Jesseca Ferguson, USA
Fragment, In Praise of the Book
Jesseca Ferguson, USA

Jesseca Ferguson, USA     Jesseca Ferguson, USA     Jesseca Ferguson, USA

Fragment, In Praise of the Book; Jesseca Ferguson, Boston, Massachusetts, USA, 2013
Text by: Meena Alexander, poet

Fragment, In Praise of the Book is a sphere of text, printed in deep blue cyanotype on white paper, then backed with transparent black silk. Jesseca Ferguson's 'cyanosphere,' or three-dimensional cyanotype, transforms Meena Alexander's poem into one linear element, wound into a ball like yarn - to be knitted or woven into an ordered and coherent form. Text comes from textus, derived from texere, to weave. Text is the tissue or fabric of a literary work, woven of words. The original fabric of Meena's text has been rearranged, taken out of sequence, line by line, then re-ordered - to be read in a new sequence as the spherical book is unspooled, delicately, by hand.

When a bomb explodes in a bookshop, in a life, in a mind - all is violently disordered, fragmented. The writing of a poem and the hand making of a sphere of text - these are our way to re-tell that story, to make a new order from those fragments. The text of Meena's poem glows paper-white, as her words emerge from the darkness of Jesseca's cyanotype veiled with silk.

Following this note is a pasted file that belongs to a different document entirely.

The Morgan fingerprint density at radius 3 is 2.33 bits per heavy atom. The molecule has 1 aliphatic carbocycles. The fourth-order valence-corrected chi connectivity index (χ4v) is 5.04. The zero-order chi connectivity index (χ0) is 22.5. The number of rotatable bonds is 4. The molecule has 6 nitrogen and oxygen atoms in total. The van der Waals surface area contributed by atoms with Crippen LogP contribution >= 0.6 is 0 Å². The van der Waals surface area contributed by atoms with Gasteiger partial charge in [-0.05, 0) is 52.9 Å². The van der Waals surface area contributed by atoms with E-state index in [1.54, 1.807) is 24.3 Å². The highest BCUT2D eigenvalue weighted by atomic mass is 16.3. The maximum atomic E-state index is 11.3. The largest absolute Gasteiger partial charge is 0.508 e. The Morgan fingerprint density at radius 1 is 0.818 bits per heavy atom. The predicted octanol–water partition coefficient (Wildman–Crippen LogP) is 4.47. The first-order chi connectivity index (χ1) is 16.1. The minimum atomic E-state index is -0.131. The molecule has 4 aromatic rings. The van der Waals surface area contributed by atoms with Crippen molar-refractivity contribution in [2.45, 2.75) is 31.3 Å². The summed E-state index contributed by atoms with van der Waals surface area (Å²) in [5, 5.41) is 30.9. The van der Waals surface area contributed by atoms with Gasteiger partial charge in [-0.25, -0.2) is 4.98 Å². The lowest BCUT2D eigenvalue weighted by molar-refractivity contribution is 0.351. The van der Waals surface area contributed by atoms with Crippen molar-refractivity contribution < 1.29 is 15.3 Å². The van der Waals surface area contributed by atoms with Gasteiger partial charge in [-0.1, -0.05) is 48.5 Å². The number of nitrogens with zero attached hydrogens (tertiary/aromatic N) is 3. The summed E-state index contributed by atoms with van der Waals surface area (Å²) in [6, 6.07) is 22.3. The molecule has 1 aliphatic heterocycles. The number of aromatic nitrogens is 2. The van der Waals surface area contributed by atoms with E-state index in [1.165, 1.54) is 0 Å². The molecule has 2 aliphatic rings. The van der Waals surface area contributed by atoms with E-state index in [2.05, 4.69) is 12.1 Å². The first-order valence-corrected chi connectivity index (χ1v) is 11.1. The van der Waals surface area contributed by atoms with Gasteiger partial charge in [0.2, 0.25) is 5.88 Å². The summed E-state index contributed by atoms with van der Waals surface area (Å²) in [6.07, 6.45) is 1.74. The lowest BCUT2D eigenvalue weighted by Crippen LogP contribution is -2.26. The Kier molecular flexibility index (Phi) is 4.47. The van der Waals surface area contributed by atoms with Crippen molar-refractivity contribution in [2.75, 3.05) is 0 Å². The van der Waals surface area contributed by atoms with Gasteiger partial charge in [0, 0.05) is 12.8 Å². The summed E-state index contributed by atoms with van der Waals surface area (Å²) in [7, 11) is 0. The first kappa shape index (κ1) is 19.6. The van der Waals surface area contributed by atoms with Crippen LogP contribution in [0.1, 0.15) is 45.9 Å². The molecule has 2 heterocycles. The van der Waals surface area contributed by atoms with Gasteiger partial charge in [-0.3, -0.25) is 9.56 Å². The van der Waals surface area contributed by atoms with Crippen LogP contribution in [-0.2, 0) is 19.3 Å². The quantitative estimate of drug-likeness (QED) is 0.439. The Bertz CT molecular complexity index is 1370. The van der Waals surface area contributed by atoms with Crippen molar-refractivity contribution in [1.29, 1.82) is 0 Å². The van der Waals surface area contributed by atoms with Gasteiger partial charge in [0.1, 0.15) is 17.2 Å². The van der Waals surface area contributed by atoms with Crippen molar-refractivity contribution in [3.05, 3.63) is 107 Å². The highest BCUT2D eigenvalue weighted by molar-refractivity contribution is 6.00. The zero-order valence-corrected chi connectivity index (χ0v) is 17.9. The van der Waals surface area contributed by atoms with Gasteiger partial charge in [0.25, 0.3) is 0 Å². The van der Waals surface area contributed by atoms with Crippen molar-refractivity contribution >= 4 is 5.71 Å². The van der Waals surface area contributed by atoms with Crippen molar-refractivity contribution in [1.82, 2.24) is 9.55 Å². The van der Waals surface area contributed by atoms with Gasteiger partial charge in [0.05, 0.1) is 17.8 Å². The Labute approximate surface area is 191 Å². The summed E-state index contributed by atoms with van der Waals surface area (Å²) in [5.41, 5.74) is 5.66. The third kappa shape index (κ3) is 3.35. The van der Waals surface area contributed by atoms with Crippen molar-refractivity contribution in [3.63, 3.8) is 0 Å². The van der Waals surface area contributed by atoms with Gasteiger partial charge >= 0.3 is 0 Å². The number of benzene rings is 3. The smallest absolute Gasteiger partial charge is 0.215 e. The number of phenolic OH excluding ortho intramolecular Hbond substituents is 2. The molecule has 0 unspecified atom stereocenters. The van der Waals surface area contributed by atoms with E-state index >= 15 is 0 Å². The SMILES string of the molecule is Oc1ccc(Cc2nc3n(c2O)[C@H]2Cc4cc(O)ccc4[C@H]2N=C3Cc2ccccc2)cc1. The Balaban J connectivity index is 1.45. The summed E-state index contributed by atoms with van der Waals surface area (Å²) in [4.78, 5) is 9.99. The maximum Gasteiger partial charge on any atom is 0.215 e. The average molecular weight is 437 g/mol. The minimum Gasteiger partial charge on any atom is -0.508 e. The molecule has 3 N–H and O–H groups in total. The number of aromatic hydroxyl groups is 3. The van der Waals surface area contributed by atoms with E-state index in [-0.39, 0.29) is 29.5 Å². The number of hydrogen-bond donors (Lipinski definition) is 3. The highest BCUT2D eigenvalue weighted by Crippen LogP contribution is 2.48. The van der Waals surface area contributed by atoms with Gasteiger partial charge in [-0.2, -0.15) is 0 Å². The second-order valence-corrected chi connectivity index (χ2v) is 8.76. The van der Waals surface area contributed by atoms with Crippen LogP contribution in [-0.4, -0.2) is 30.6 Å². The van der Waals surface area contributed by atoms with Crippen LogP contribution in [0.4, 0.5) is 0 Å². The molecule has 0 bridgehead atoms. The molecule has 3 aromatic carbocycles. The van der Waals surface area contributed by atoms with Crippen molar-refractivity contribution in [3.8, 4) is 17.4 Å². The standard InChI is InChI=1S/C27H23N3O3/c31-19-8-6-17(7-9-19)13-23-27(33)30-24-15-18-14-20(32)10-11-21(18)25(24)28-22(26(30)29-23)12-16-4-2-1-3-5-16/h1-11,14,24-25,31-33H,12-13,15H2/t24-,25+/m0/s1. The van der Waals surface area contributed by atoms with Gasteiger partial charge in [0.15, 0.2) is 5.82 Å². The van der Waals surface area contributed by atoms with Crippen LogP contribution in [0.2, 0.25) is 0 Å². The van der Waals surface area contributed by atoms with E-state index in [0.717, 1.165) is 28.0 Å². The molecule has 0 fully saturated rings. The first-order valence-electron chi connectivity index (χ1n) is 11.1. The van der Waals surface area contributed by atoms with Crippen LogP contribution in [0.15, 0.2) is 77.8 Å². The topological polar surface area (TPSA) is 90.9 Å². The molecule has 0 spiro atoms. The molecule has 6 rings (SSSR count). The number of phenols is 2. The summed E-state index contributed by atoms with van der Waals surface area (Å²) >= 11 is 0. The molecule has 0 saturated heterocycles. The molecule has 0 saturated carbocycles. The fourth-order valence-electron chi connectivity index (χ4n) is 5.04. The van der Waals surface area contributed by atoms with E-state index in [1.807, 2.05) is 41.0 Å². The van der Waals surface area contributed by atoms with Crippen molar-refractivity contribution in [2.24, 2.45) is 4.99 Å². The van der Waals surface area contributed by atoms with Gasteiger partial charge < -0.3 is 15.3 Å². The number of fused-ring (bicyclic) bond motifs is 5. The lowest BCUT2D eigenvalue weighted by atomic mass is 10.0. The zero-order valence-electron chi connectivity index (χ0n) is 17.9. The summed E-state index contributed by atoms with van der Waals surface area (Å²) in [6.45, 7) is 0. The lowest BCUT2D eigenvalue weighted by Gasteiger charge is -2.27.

Box design: Helene Elsborg
Dimensions: Open (box, with book inside, but displayed): 4 x 4 ½ x 13 inches; Closed (with book inside): 4 x 4 ½ x 4 ½ inches
Materials/Medium: Cyanotype on paper, silk, waxed thread, book board, book cloth; Edition Size: 3 (plus one artist's proof and one poet's proof)

Jesseca Ferguson has worked with pinhole photography and hand-applied 19 th century photo processes since 1990. Her pinhole photographs and collaged photo objects have been included in solo and group exhibitions in the United States, Europe, and the UK. Museums holding her work include the Bibliothèque Nationale, Paris, France; The Museum of the History of Photography, Krakow, Poland; Brandts Kladefabrik, Odense, Denmark; Fox Talbot Museum, Laycock Abbey, UK; Fogg Art Museum, Cambridge, MA, USA and Museum of Fine Arts, Boston, MA, USA. She lives, works, and teaches in Boston, Massachusetts, USA.